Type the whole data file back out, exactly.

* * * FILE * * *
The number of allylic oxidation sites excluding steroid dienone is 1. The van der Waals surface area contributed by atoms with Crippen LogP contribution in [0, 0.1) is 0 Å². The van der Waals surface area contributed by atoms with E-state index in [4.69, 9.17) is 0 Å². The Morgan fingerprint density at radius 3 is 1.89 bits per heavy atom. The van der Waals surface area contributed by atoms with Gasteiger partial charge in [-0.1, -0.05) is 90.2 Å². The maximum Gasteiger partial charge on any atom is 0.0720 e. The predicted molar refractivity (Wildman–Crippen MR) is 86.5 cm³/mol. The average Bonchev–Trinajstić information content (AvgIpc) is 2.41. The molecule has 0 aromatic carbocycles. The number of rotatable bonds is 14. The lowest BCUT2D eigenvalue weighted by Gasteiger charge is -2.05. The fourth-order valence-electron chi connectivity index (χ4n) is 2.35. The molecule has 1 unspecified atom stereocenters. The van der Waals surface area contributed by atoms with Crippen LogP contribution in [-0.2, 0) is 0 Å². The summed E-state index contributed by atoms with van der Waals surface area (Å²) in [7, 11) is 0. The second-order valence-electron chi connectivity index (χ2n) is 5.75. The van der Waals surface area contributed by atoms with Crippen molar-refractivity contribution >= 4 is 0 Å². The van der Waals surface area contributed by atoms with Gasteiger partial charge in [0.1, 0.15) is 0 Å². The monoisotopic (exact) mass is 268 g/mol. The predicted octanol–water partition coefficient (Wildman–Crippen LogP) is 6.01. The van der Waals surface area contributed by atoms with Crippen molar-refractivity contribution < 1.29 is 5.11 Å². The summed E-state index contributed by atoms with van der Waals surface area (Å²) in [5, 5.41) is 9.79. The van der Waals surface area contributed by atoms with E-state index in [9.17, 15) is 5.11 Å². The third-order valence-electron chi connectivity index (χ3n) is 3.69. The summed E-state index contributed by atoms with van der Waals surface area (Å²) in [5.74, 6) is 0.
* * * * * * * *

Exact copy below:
The number of allylic oxidation sites excluding steroid dienone is 1. The van der Waals surface area contributed by atoms with Crippen LogP contribution in [0, 0.1) is 0 Å². The van der Waals surface area contributed by atoms with E-state index in [4.69, 9.17) is 0 Å². The Morgan fingerprint density at radius 3 is 1.89 bits per heavy atom. The van der Waals surface area contributed by atoms with Gasteiger partial charge in [-0.1, -0.05) is 90.2 Å². The maximum Gasteiger partial charge on any atom is 0.0720 e. The predicted molar refractivity (Wildman–Crippen MR) is 86.5 cm³/mol. The average Bonchev–Trinajstić information content (AvgIpc) is 2.41. The molecule has 0 aromatic carbocycles. The number of rotatable bonds is 14. The lowest BCUT2D eigenvalue weighted by Gasteiger charge is -2.05. The fourth-order valence-electron chi connectivity index (χ4n) is 2.35. The molecule has 1 unspecified atom stereocenters. The van der Waals surface area contributed by atoms with Crippen LogP contribution in [-0.2, 0) is 0 Å². The summed E-state index contributed by atoms with van der Waals surface area (Å²) in [7, 11) is 0. The second-order valence-electron chi connectivity index (χ2n) is 5.75. The van der Waals surface area contributed by atoms with Crippen molar-refractivity contribution >= 4 is 0 Å². The van der Waals surface area contributed by atoms with Gasteiger partial charge in [0.1, 0.15) is 0 Å². The monoisotopic (exact) mass is 268 g/mol. The predicted octanol–water partition coefficient (Wildman–Crippen LogP) is 6.01. The van der Waals surface area contributed by atoms with Crippen molar-refractivity contribution < 1.29 is 5.11 Å². The summed E-state index contributed by atoms with van der Waals surface area (Å²) in [5, 5.41) is 9.79. The van der Waals surface area contributed by atoms with E-state index in [9.17, 15) is 5.11 Å². The third-order valence-electron chi connectivity index (χ3n) is 3.69. The summed E-state index contributed by atoms with van der Waals surface area (Å²) in [5.74, 6) is 0.